777 S.E.2d 272 (N.C. 2015), 277A13, Ussery v. Branch Banking & Trust Co.

Docket Nº:277A13
Citation:777 S.E.2d 272
Opinion Judge:NEWBY, Justice.
Party Name:WILLIAM T. USSERY and wife, CAROLYN B. USSERY v. BRANCH BANKING AND TRUST COMPANY
Attorney:Anderson, Johnson, Lawrence & Butler, L.L.P., by Stacey E. Tally and Steven C. Lawrence, for plaintiff-appellees. Bell, Davis & Pitt, P.A., by Michael D. Phillips and Kevin G. Williams, for defendant-appellant.
Judge Panel:NEWBY, Justice. Justice ERVIN did not participate in the consideration or decision of this case. Justice ERVIN did not participate in the consideration or decision of this case.
Case Date:September 25, 2015
Court:Supreme Court of North Carolina
SUMMARY

Plaintiff was assured by Bank that he would qualify for and receive a small business, government-backed loan. After Plaintiff was notified that no government-backed loan was available and aware that he had various potential causes of action against Bank, Plaintiff nonetheless sought and obtained a new commercial loan from the Bank and subsequently expressly waived all offsets and defenses. More... (see full summary)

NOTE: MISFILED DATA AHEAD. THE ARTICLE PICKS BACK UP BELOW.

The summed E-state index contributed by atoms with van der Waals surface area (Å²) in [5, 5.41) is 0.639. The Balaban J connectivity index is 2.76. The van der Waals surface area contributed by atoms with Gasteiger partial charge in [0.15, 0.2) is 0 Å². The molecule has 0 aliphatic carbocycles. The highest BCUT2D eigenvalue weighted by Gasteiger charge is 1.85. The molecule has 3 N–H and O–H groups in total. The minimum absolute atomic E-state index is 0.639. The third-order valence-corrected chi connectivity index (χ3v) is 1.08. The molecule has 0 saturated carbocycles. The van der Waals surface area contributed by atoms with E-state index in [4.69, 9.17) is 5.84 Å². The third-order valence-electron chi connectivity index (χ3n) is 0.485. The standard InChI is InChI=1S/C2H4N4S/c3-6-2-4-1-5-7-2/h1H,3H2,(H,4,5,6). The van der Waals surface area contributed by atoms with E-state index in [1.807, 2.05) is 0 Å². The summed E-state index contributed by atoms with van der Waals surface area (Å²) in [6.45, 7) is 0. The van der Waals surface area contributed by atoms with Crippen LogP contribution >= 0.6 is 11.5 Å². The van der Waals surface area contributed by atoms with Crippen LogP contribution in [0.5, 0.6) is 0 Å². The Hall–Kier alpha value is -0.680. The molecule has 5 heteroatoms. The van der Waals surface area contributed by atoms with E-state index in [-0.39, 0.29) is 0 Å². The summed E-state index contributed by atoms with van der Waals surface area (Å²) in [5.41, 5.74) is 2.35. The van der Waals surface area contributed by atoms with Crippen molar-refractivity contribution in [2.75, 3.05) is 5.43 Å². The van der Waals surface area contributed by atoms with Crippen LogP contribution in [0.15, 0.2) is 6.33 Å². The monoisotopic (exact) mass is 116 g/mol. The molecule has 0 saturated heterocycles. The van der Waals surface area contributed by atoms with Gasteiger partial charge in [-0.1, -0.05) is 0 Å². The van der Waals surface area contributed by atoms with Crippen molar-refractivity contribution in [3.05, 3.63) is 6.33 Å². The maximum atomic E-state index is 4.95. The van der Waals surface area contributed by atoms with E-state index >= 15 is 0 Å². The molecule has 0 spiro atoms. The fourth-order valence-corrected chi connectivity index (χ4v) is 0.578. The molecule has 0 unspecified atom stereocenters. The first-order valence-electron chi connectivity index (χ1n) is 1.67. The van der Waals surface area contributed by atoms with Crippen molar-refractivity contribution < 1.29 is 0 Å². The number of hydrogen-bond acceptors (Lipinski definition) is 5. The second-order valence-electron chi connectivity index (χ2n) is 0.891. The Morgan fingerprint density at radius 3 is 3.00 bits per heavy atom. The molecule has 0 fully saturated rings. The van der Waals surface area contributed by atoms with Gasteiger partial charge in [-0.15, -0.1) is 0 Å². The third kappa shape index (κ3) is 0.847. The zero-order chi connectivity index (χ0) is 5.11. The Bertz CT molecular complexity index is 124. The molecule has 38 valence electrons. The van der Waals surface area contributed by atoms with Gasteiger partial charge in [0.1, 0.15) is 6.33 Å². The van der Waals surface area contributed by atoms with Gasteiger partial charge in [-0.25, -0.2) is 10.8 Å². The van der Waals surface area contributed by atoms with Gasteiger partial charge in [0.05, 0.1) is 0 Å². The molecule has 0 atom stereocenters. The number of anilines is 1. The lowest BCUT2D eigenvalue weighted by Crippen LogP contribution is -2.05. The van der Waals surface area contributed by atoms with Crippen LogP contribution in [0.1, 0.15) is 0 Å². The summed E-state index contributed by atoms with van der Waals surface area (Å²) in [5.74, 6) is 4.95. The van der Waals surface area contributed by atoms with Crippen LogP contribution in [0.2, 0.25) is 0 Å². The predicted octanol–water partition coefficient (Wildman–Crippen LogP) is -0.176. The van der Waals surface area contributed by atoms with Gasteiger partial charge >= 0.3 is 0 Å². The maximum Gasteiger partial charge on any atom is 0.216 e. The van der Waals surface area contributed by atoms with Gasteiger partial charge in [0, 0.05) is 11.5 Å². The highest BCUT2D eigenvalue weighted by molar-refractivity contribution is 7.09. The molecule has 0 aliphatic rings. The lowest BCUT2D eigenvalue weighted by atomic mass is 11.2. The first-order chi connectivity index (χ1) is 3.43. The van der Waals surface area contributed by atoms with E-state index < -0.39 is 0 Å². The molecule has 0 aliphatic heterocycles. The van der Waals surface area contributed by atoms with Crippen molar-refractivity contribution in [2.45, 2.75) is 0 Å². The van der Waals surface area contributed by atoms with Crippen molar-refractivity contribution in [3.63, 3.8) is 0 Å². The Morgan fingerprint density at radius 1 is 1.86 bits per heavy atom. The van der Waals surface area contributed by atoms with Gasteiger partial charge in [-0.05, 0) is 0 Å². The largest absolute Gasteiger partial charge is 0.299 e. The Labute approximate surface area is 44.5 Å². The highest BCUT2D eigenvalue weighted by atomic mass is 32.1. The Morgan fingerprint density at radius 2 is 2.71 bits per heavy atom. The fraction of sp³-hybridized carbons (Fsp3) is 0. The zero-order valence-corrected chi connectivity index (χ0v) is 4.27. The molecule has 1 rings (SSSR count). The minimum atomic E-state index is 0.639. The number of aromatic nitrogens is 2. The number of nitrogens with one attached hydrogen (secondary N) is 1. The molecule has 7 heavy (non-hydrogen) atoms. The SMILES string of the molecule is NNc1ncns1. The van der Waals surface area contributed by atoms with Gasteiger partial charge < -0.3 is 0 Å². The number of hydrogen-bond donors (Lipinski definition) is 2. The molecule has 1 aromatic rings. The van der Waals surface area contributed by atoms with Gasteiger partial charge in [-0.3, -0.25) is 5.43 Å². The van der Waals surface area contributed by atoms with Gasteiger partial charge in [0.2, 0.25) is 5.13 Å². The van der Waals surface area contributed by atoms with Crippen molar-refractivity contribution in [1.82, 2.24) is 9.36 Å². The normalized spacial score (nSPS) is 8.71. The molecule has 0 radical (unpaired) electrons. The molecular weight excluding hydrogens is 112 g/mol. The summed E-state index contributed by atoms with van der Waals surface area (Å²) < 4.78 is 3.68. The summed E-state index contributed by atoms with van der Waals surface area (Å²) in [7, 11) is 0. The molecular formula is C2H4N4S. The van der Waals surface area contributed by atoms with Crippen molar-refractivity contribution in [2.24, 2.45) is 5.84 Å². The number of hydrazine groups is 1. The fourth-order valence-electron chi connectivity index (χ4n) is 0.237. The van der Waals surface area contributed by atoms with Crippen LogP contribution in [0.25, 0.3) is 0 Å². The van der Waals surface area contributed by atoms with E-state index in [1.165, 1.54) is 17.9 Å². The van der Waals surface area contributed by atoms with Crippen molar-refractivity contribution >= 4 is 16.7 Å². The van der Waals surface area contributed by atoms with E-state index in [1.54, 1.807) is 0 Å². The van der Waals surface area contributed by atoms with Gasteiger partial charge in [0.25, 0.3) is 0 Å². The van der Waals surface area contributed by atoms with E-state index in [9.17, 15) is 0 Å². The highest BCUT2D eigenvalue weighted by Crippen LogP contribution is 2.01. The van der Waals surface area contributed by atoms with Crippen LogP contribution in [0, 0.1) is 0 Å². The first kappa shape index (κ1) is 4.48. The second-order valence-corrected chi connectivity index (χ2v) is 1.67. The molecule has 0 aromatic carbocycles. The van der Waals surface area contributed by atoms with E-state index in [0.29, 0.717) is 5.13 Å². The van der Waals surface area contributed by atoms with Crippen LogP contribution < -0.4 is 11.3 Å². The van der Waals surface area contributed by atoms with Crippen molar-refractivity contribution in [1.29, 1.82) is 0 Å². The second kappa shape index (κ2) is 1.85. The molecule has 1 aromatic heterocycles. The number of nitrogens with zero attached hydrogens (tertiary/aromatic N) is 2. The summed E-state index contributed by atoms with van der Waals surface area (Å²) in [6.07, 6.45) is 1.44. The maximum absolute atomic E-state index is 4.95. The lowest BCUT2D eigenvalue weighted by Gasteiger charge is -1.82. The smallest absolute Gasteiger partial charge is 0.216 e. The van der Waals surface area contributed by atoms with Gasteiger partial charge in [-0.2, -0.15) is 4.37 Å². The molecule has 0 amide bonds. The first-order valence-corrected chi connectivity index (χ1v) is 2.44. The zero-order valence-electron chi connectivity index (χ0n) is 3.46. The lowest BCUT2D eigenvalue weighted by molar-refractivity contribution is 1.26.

FREE EXCERPT

Page 272

777 S.E.2d 272 (N.C. 2015)

WILLIAM T. USSERY and wife, CAROLYN B. USSERY

v.

BRANCH BANKING AND TRUST COMPANY

No. 277A13

Supreme Court of North Carolina

September 25, 2015

Heard in the Supreme Court January 7, 2014.

Anderson, Johnson, Lawrence & Butler, L.L.P., by Stacey E. Tally and Steven C. Lawrence, for plaintiff-appellees.

Bell, Davis & Pitt, P.A., by Michael D. Phillips and Kevin G. Williams, for defendant-appellant.

NEWBY, Justice. Justice ERVIN did not participate in the consideration or decision of this case.

OPINION

Page 273